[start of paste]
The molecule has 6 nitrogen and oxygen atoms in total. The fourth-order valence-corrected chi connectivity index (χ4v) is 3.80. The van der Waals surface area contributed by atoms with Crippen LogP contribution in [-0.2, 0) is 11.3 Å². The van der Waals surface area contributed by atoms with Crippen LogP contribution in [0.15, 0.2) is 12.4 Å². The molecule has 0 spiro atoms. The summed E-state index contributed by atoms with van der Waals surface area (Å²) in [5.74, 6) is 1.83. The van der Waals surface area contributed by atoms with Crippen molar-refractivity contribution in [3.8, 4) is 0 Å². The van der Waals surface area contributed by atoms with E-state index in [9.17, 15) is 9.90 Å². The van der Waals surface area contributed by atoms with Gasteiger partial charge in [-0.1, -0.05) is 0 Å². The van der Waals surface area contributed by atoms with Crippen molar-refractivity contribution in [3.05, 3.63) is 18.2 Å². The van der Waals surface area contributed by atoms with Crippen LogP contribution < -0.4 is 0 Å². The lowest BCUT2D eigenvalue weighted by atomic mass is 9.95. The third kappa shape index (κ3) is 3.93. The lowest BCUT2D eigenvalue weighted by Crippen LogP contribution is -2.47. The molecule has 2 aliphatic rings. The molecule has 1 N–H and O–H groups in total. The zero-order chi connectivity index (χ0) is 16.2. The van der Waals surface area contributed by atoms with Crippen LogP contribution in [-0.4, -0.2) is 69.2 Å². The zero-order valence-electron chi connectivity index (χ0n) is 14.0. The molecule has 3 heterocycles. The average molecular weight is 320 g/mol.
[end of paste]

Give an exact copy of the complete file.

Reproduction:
The molecule has 6 nitrogen and oxygen atoms in total. The fourth-order valence-corrected chi connectivity index (χ4v) is 3.80. The van der Waals surface area contributed by atoms with Crippen LogP contribution in [-0.2, 0) is 11.3 Å². The van der Waals surface area contributed by atoms with Crippen LogP contribution in [0.15, 0.2) is 12.4 Å². The molecule has 0 spiro atoms. The summed E-state index contributed by atoms with van der Waals surface area (Å²) in [5.74, 6) is 1.83. The van der Waals surface area contributed by atoms with Crippen molar-refractivity contribution in [3.8, 4) is 0 Å². The van der Waals surface area contributed by atoms with E-state index in [9.17, 15) is 9.90 Å². The van der Waals surface area contributed by atoms with Gasteiger partial charge in [-0.1, -0.05) is 0 Å². The van der Waals surface area contributed by atoms with Crippen molar-refractivity contribution in [3.05, 3.63) is 18.2 Å². The van der Waals surface area contributed by atoms with Crippen LogP contribution < -0.4 is 0 Å². The lowest BCUT2D eigenvalue weighted by atomic mass is 9.95. The third kappa shape index (κ3) is 3.93. The lowest BCUT2D eigenvalue weighted by Crippen LogP contribution is -2.47. The molecule has 2 aliphatic rings. The molecule has 1 N–H and O–H groups in total. The zero-order chi connectivity index (χ0) is 16.2. The van der Waals surface area contributed by atoms with Crippen LogP contribution in [-0.4, -0.2) is 69.2 Å². The zero-order valence-electron chi connectivity index (χ0n) is 14.0. The molecule has 3 heterocycles. The average molecular weight is 320 g/mol.